Swiss citizenship For Members

EXPLAINED: All you need to know about dual nationals in Switzerland

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EXPLAINED: All you need to know about dual nationals in Switzerland

Switzerland allows its citizens to hold more than one nationality since 1992. Now almost one in five people aged 15 or over has both a Swiss and a foreign passport.


Which regions have the highest number of dual nationals?

According to figures from the Federal Statistical Office, Geneva has the highest proportion — 46 percent — of residents who have another passport in addition to the Swiss one.

The rate exceeds 20 percent in Zurich, Basel, Ticino, Vaud and Neuchâtel.

The cantons with the lowest number of dual nationals (less than 10 percent) are Uri, Obwalden, Nidwalden and Appenzell Innerrhoden.

Nearly a quarter of Italians have a Swiss citizenship, followed by the French (12 percent), and Germans (9 percent).

Additionally, there were 1,029 UK citizens and 711 from North America who obtained a Swiss passport in 2018.

How did these people acquire Swiss nationality?

Among the population with a second passport, 65 percent acquired Swiss nationality by naturalisation, while 35 percent obtained it at birth.

Obtaining Swiss citizenship as a second nationality involves the same process as any regular naturalisation: foreigners must live in the country for at least 10 years, be integrated, obey the laws, respect national values, and be fluent in at least one national language.

People who have Swiss spouses, have lived in Switzerland at least five years, or are third-generation foreigners can usually benefit from a facilitated naturalisation, which is simpler and quicker than the regular process.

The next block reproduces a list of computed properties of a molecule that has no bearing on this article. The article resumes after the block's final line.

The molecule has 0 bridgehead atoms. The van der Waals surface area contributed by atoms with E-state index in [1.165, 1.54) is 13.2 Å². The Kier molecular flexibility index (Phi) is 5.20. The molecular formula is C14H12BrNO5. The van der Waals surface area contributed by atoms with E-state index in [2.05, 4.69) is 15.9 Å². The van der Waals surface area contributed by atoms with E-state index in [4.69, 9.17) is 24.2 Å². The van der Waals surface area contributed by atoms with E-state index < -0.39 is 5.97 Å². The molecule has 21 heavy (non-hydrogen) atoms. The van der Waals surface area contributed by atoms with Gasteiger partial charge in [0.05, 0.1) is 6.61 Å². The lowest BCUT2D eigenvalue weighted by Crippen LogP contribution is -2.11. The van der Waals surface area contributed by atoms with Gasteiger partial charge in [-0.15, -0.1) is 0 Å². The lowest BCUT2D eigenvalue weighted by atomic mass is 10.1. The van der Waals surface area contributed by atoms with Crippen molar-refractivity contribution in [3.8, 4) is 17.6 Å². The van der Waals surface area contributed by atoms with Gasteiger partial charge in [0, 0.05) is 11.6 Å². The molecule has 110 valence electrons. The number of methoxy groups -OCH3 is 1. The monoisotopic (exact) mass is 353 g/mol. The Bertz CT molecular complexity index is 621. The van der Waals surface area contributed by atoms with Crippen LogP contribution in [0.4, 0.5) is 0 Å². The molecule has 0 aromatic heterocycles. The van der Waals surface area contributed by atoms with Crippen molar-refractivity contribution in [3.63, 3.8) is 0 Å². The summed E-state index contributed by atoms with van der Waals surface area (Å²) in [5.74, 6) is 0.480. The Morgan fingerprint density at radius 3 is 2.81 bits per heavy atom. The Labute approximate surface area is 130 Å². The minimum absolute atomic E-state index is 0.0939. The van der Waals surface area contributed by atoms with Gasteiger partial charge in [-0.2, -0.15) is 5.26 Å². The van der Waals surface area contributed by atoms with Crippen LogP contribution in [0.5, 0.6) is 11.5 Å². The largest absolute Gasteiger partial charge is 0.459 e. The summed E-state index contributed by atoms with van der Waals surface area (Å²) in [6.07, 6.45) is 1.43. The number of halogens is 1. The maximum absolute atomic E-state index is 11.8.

What are the benefits of being a dual citizen?

Foreigners who are not naturalised do not have the same rights as Swiss citizens — for example, they can’t vote.

But when they become citizens, they can have their say in how the country’s politics is shaped.

Also, according to a government study, dual nationality favours economic and cultural integration, which means better access to well paying jobs.

And even though these people may have some responsibilities toward their native countries — for example, military service — the study says that their allegiance and loyalty toward Switzerland are very strong.

Can dual citizens be stripped of their Swiss nationality?

Only in extreme cases. Earlier this year, a Swiss-French woman had her citizenship revoked because she took her two young daughters to live in the Islamic State (ISIS) enclave in Syria without the knowledge of their respective fathers.

According to the State Secretariat for Migration, Swiss citizenship rights could be lost due to “actions regarded as seriously detrimental to the interests or the reputation of Switzerland”, such as an act of treason or terrorism. 

Are there instances of dual nationals giving up their foreign passports voluntarily?

In the past decade, thousands of Americans living in Switzerland have renounced their US citizenships to avoid paying taxes in the United States. 

The US is the only industralised country that taxes its citizens on their worldwide income, and this financial burden has prompted some Americans to give up their US passports.

Another case involves cabinet member Ignazio Cassis who gave up his Italian passport before his election to the Federal Council in 2017. The Ticino politician explained this move by saying he did not want to be accused of having allegiance to two countries.

Although his intention was noble, many criticised Cassis’s decision, saying he “disowned” his roots for political opportunism.

READ MORE: How to apply for Swiss citizenship: An essential guide




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